Kumbaya and Chaos

It's hard not to notice the disparity between the "electric" and happy tone around Berea these days, and the actual play on the field last Sunday. Veteran Browns analyst Rich Passan takes a look at the gap in this week's commentary...


He challenged them. He appealed to their pride.

Interim coach Terry Robiskie said all the right things as he prepared the Browns for their first game under his guidance.

Leading up to the game Sunday at Browns Stadium against the New England Patriots, the players spoke glowingly of Robiskie. How happy they were for him after owner Randy Lerner named him interim coach following the "resignation" of Butch Davis. How excited they were to play for him.

And they responded with a game like that?

Welcome back to the head coaching ranks, Terry.

Didn't take him long to find out just how bad the team he was handed really is. Like about 14 seconds. Long enough to watch Bethel Johnson of the Pats bust the opening kickoff 93 yards for a touchdown.

The psychological ploy with the shovel and bucket earlier in the week. Everyone pitching in and doing his fair share. All that back patting. All those wonderful words of encouragement and praise.

Robiskie said he wanted the players to put the past where it belongs. He said he wanted to get the train back on the track. Start fresh. He implored the players to step up and be accountable. The only thing missing was a bonfire and a chorus or two of Kumbaya.

Yeah, all that really turned the trick.

All week long, the effusive utterances of the players in Berea got our attention. OK, so the Browns probably won't beat the Patriots, but at least they'll go out and be competitive.

Sure the Patriots are the defending Super Bowl champions. Sure, they came here with a 10-1 record. But this is essentially the same team the Browns played tough last season only to lose, 9-3. What a difference a year makes.

After the 42-15 pounding, the Browns appeared surprisingly upbeat and positive. They were slaughtered – it could have been a lot worse had New England coach Bill Belichick not invoked his personal mercy rule – and were upbeat.

Upbeat about what? Probably that Davis was no longer their coach. Positive about what? Now that one is hard to figure out. They just got the snot kicked out of them and they're positive?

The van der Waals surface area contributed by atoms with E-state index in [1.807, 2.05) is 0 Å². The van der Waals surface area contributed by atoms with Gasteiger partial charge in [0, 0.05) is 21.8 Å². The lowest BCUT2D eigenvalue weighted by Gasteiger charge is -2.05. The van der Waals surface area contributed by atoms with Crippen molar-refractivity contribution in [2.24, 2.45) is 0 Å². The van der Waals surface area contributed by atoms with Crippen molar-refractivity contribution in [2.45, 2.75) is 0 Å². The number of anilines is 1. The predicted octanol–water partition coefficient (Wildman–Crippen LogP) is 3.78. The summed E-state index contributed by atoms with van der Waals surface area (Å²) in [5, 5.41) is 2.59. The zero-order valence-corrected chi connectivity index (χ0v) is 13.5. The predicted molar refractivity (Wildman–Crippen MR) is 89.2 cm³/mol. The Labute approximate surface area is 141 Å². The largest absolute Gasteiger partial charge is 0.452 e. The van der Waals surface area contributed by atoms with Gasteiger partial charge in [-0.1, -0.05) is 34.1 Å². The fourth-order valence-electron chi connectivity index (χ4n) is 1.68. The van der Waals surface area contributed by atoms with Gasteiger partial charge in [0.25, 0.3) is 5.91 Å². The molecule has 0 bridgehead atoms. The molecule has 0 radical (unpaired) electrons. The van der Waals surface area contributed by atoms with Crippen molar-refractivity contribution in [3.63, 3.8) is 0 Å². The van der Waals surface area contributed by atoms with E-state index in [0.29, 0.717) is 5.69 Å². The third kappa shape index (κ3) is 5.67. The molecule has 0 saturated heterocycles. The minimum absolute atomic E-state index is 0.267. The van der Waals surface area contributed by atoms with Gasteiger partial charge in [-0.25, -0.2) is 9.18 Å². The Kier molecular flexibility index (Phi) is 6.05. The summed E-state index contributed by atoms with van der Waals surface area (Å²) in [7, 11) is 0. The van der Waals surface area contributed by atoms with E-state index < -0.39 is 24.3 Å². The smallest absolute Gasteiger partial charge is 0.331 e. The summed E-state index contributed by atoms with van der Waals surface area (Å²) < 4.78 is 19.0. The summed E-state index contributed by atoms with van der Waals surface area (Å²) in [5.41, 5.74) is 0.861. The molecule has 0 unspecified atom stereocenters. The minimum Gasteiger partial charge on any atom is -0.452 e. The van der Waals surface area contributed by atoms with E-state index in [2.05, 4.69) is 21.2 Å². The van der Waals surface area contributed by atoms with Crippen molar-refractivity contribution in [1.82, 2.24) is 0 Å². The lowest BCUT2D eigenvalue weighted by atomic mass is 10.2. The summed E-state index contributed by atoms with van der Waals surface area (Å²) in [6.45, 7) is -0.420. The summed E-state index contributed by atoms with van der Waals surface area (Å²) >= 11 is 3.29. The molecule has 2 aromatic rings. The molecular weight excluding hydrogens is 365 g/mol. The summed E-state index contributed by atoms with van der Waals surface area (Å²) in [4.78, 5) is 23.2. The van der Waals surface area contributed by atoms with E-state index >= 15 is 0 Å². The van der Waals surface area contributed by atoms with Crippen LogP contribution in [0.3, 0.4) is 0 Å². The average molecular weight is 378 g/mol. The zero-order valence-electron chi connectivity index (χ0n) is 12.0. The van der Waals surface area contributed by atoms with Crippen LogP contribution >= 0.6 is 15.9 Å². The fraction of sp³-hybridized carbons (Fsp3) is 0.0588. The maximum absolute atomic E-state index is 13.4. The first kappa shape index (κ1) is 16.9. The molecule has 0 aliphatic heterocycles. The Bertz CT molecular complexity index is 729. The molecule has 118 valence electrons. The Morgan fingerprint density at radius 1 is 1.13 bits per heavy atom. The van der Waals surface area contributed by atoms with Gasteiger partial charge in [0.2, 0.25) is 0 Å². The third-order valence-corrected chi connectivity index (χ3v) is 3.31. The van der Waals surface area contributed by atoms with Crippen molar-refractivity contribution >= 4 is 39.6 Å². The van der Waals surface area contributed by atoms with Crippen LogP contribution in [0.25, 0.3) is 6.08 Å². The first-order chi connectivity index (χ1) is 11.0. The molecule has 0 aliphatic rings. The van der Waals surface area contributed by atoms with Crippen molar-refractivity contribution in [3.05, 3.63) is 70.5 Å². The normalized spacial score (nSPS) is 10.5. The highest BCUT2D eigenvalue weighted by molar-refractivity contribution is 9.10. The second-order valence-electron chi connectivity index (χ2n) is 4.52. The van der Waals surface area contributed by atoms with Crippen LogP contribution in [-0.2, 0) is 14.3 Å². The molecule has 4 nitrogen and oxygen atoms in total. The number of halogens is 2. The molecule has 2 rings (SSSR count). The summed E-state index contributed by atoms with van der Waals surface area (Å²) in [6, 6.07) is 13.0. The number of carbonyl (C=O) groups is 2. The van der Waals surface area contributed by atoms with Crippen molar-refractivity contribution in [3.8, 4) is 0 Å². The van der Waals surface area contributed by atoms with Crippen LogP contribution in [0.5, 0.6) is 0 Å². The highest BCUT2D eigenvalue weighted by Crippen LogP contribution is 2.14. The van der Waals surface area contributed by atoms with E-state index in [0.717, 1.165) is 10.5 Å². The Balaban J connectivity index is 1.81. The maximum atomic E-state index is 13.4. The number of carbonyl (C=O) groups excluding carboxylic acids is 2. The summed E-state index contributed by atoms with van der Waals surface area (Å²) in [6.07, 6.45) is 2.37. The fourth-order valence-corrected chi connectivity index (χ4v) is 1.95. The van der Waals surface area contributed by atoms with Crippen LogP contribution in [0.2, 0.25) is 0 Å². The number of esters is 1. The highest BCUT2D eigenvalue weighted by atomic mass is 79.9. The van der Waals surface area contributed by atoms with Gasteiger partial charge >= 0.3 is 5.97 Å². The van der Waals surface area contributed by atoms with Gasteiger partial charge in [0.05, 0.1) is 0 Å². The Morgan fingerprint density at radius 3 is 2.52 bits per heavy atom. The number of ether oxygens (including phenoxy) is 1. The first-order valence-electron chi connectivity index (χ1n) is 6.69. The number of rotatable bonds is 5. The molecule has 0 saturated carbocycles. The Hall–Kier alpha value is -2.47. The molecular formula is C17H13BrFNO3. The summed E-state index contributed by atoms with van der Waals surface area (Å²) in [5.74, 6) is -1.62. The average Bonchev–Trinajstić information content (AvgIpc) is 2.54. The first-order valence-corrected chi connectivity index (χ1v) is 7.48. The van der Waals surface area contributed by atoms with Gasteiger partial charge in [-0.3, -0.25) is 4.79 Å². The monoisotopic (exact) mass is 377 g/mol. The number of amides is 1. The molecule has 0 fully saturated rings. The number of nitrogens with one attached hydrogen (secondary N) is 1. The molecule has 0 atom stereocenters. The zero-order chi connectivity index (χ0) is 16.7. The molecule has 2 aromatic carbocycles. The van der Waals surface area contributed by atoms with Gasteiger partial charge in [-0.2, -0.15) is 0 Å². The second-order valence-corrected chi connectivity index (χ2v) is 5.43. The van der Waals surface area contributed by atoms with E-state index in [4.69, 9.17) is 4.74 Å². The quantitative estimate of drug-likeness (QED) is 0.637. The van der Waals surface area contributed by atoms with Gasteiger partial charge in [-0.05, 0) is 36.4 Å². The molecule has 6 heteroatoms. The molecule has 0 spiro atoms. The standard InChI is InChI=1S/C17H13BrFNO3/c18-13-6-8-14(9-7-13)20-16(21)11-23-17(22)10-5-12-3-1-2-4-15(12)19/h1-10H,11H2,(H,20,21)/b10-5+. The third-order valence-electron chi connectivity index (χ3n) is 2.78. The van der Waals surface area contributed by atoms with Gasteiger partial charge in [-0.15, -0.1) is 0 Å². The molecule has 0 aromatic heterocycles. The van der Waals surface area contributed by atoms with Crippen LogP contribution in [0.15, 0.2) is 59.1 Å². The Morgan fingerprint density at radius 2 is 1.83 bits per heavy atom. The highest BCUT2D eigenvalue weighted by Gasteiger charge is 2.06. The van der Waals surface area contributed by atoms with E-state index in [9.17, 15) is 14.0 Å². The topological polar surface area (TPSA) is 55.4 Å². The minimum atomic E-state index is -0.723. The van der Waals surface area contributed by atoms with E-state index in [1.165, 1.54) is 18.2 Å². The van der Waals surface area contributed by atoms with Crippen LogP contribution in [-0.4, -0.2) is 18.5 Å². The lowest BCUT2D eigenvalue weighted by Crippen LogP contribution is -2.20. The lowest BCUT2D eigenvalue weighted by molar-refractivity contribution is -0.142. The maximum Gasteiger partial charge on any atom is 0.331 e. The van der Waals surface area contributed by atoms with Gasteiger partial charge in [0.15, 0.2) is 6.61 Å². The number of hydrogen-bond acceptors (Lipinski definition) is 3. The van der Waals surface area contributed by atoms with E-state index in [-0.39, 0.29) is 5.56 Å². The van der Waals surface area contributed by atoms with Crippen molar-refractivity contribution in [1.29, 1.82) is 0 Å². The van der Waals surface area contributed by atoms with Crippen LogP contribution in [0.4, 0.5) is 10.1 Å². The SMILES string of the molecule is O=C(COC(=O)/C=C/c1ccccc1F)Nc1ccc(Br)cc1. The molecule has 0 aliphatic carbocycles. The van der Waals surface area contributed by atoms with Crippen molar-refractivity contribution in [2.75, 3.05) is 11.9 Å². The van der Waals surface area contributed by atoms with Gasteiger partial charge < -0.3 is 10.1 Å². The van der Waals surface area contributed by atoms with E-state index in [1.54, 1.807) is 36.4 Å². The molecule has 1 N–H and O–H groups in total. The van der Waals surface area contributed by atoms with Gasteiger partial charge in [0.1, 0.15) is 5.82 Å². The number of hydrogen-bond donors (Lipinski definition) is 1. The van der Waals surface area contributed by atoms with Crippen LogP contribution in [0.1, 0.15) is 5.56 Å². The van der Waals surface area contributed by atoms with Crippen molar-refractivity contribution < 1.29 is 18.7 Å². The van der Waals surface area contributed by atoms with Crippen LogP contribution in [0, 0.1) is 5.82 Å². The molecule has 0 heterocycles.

The players are clearly in Robiskie's corner. He's hard not to like. He's a players' coach. He says he loves it here in Cleveland.

He says he has "fallen in love with the Cleveland Browns, fallen in love with the fans of Cleveland. For some reason, my heart has become full."

Oh brother.

Robiksie said there was electricity in the air before the start of the Patriots game. Here's a team riding the crest of a five-game losing streak, on the fast track to nowhere and a top five pick in next April's college draft and there's electricity in the air?

Well, the Pats quickly found the plug and pulled it.

The fans, out of adjectives to describe their disgust with what has gone down this season, left in droves shortly after the second half began. They couldn't take it anymore. Can't blame them.

Midway through the third quarter, the Stadium was half empty. Disgust and anger prevailed. Apathy lurked around the corner.

Lerner had to notice.

Following the game, we heard the same sad litany from Robiskie that his predecessor spewed. "We've got a lot of things we have to fix," he said. Well no kidding. You mean four exhibition games and 12 regular-season games don't provide enough time?

Defensive end Tyrone Rogers said, "I thought we had everything corrected." Guess not.

"We didn't execute (on defense) today," Rogers said. "That's two weeks in a row. That's not like us." After giving up 79 offensive points in the last two games, oh yes it is.

There are those who honestly believe Robiskie's future here depends on what happens between now and the end of the season. If Lerner is as smart as I think he is, that is not the case.

Sure he said Robiskie would be considered for the head coaching job at the end of the season. What did you expect him to say? No?

Robiskie will fail because of one indisputable fact: The Browns are not very good. They're well shy of mediocre. They have just about locked up the basement in the AFC North. Only San Francisco and Miami have worse records in the NFL.

In many ways, this is worse than the first two expansion seasons under Chris Palmer.

This is not an aberration. The Browns have played to the level of their talent. That cannot be argued. Anyone who chooses to do so ignores the 3 on the left and the 9 on the right in the standings.

The erratic and unpredictable manner in which they play the game is stupefying. Last week, they put up 48 points. Sunday, they squeezed out 15. Go figure.

Robiskie's coaching life, at least as the interim guy here, flickers slowly. Only four more games left. And three are on the road, where the Browns are winless this season.

It'll be interesting to see just how upbeat and positive the Browns are following the Jan. 2 season finale in Houston. Losing has a way of wearing down even the most upbeat and positive athletes.

Robiskie's biggest concern now should be preventing his team from quitting on him. Once a large dose of quit invades a team's atmosphere, it spreads and infects like a disease.

It happened to the 1990 Browns when Jim Shofner took over for Bud Carson with seven games left. That team gave up 227 points in those games. It flat out quit on Shofner, a popular interim choice at the time.

Robiskie eventually will find out that in the end, when it really matters, the players care about only thing. Themselves.

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